Historicist: The Road to SkyDome
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Historicist: The Road to SkyDome

How the 1982 Grey Cup gave birth to SkyDome.

Source: 1985 Toronto Blue Jays Scorebook Magazine.

The 1982 Grey Cup game was not a pleasurable one for Toronto football fans. The major disappointment was not that the Argonauts fell apart in the second half and lost to the Edmonton Eskimos 32 to 16—it was the bone-chilling, rainy weather. Downpours caused fans in fully exposed sections of Exhibition Stadium to risk injury in order to find shelter. Among the fifty-five thousand people in the stands observing the miserable experience were Metropolitan Toronto Chairman Paul Godfrey and Ontario Premier William Davis. As the Globe and Mail observed, as Godfrey “surveyed the scene from his dry seat in Section 42 at the 55-yard line, the falling rain brought a twinkle to his eye. There must have been visions of a domed stadium dancing in his head.” While Davis sighed that the Argonauts “played well,” Godfrey told a Star reporter that “if you ever needed proof of the need for a domed stadium, this is your day.”

When asked later why he had pushed a dome for so long, Godfrey noted “I realized that, except for former Toronto mayor Allan Lamport, no one in Metro spoke for the sports fan. The wealthy and influential spoke for culture. Lots of people spoke for senior citizens and kids. But nobody spoke for the people who are middle Metro. Sports is their culture—and it’s mine.” Unlike his unsuccessful efforts a decade earlier, Godfrey would see his long-imagined dome become reality.

Proposed site of domed stadium in Downsview—the black lines are entrance routes from Highway 401 and Allen Road. Source: Domed Stadium Downsview Site Report (Toronto: Beinhauer/Irwin Associates/IBI Group, 1984).

As 1983 dawned, a large number of studies into potential dome sites were underway. While the provincial officials preferred a site near Lake Ontario, potential private investors looked to the suburbs, where it was felt there would be fewer problems with traffic and the weather. Anywhere north of Highway 401 would do, whether it was Richmond Hill (where a Meadowlands-like complex was proposed for Yonge Street and Highway 7) or Etobicoke (where the Ontario Jockey Club offered a parcel of land next to Woodbine Racetrack). One person who tired of being approached with one scheme after another was North York Mayor Mel Lastman, though his fatigue may have had as much to do with being interviewed during a Florida vacation as listening to pitches for stadiums in Downsview and at York University. “I wish they’d stop coming around because,” he told the Star, “unless they have answers to the questions I wanted answered, they are wasting their time and mine.” Lastman’s major concern was traffic spillage into residential neighbourhoods, especially around the York campus.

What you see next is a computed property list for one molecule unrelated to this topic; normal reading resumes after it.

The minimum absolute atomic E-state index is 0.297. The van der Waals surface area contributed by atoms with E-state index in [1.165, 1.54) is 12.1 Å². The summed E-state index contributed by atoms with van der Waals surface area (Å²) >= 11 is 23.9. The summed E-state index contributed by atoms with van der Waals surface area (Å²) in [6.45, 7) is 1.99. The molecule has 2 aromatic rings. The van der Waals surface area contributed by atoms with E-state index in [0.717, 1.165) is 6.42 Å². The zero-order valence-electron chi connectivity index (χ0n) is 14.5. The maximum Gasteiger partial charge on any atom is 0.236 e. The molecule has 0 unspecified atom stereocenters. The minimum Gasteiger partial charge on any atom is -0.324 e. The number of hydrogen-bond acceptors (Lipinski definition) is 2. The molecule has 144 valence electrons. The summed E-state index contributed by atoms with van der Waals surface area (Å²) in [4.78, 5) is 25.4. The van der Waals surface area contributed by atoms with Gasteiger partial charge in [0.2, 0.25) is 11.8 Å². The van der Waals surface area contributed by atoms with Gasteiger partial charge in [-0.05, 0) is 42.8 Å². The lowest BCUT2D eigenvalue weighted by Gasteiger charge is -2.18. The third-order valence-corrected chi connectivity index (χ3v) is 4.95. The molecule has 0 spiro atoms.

It didn’t take long for Lastman to change his tune. A provincial committee led by former Ontario Hydro Chair Hugh Macaulay issued a report in early 1984 that recommended Downsview as the ideal site. Lastman had buttons and signs printed that proclaimed North York “Home of the Dome.”

In April 1984, CN stepped forward with an offer to donate seven acres of land for a stadium. The proposed site next to the CN Tower had many attractive advantages, from the new convention centre to reasonable public transit links. As negotiations faltered and residential concerns over Downsview grew, there was a sense that Metro and provincial officials were leaning towards the CN site, much to the chagrin of Lastman, who warned of traffic chaos if the dome went downtown.
By the end of June, the province established the Stadium Corporation of Ontario, a crown committee whose members included Godfrey, Macaulay, and Ontario Treasurer Larry Grossman. A report released in November favoured the CN site and Woodbine as the leading candidates. Political squabbling was well underway, especially after Godfrey resigned as Metro chairman to become publisher of the Toronto Sun. The strong support Metro councillors had shown for a dome began to waver, with several threatening to reassess their approval of $12 million in funding if the stadium was built downtown. Toronto Mayor Art Eggleton and new Metro Chairman Dennis Flynn worried that the longer it took to choose and develop a site, the more interest among the public and fellow politicians would drop. Funding concerns weren’t relieved when new Prime Minister Brian Mulroney’s government went back on a campaign promise to dish up federal money.

Source: 1985 Toronto Blue Jays Scorebook Magazine.